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FEM: Mutazione

Following on from their debut album, Sulla Bona de Sapone, Italian traditional Progressors FEM (short for Forza Elettromotrice) return with Mutazione (Mutation) and a new singer. The man in question is Alessandro Graziano, who it has to be said covers all the bases for a frontman from his native land. Slightly classical/theatrical in delivery, with wonderful (Italian language) pronunciation and a real showy charisma, he thrives in the setting FEM provide. As with what came before from this band, that situ is symphonic prog, but, maybe through the more embellished style of their singer, the Dennis DeYoung fronted Styx also springs to mind across this album in a way that the previous effort maybe did not.

A short intro welcomes you, intending to set the tone but only really annoying the senses before the melodious tones of “Lo Mi Trasformo” rather wonderfully illustrates the slow building symphonic prog that you can expect to find. Graziano immediately makes his presence felt and adds to the mood and tone of the Yes-like fare that greets you. Bold and proud, the sound could fill 100 rooms and still ask for more, the keys of Alberto Citterio backed, rather unexpectedly, by the trombone of Pietro Bertoni, which adds a welcome depth and texture to proceedings.

“La Cura Delle Cose”, even with blasts of brass, maybe steps a little too close to Fragile territory Yes for comfort, but it’s done with tremendous style and grace, before “Musica Di Vento” brings the more ‘show’ style of this album to the fore, voice and piano taking things in hand, while the guitar solo from Paolo Colombo is something to behold. Again, the brass elements add an unexpected dimension, as they do throughout this album.

The precision time-keeping from drummer Emanuele Borsati and bassist Marco Buzzi is tested wonderfully in “Mai Tardi”, but then, with squeals, beeps and honks, so is your patience for Euro-humour in this otherwise excellent piece. Thankfully it’s the only slight deviation into this landscape, with the bright and breezy Styx meets Yes-athon of “Il Cielo Di Se” a controlled contradiction of mood and drama, “Attesta” a short piano, violin and vocal aside and the album’s title track a forceful instrumental pulse of time signatures and virtuosity.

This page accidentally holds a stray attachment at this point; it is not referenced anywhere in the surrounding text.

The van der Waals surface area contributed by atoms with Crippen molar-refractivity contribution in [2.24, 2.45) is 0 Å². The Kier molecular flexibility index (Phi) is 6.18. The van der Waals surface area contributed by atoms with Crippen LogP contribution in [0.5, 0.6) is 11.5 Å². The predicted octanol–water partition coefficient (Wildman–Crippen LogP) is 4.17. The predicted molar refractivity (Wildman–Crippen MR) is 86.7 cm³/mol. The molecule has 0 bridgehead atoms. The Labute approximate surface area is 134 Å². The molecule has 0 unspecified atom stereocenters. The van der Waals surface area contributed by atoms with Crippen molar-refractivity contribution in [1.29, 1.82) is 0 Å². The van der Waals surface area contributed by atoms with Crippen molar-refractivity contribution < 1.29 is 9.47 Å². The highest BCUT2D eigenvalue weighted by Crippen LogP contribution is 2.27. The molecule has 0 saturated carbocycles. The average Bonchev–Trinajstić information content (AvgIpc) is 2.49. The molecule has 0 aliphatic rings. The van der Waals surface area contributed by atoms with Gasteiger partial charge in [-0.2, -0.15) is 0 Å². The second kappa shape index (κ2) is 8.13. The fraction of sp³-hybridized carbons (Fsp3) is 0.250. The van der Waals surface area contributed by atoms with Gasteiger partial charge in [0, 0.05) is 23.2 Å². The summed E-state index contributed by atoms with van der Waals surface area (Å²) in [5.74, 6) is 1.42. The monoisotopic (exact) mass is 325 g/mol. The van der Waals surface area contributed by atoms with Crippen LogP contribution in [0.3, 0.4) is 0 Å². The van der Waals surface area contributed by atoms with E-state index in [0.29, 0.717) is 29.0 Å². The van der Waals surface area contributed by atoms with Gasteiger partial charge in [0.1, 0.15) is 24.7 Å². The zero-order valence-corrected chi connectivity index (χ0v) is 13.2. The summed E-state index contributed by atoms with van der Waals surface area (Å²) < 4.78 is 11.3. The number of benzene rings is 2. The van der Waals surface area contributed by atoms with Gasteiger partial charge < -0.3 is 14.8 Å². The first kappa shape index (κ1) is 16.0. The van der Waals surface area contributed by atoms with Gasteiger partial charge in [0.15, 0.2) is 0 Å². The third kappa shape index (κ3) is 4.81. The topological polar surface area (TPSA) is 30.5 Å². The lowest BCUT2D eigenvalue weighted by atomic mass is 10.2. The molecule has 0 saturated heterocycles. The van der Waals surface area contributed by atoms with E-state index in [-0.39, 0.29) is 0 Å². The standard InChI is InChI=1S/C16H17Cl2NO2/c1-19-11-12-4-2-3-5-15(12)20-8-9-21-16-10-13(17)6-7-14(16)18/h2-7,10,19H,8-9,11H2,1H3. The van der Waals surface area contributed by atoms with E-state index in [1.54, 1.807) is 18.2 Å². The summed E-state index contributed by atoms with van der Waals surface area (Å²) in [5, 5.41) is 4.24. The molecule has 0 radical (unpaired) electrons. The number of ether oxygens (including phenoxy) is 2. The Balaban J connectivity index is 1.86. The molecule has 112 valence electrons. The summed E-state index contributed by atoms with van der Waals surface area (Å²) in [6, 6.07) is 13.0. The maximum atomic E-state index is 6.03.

All of which leaves the electro-voiced (Mr Roboto anyone…?) of “Se C’e Una Buona Ragione” to close out in reasonably strong style, although at ten minutes long it is the album’s lengthiest cut, but not necessarily its most memory snagging. Still, that is as much a testament to what has come before as is it any real comment about the lack of excitement displayed here.

As previously, FEM Prog Band, while possibly having a name that suggests something else entirely, are an undiscovered gem in the European prog scene. They do, undoubtedly, wear their influences for all to see, but with brass, marimba, violin and a theatrical edge, they certainly aren’t afraid to bring their own distinct personality into play. Thankfully it’s their strongest suite and something that I’d love to explore more of on their future releases.


Track Listing
1. Il Palazzo Del Chaos
2. Io Mi Trasformo
3. La Cura Delle Cose
4. Musica Di Vento
5. Mai Tardi
6. Il Cielo Di Sé
7. Attesa
8. Mutazione
9. Se C'è Una Buona Ragione

Added: February 24th 2019
Reviewer: Steven Reid
Score:
Related Link: Mutazione on bandcamp
Hits: 212
Language: english

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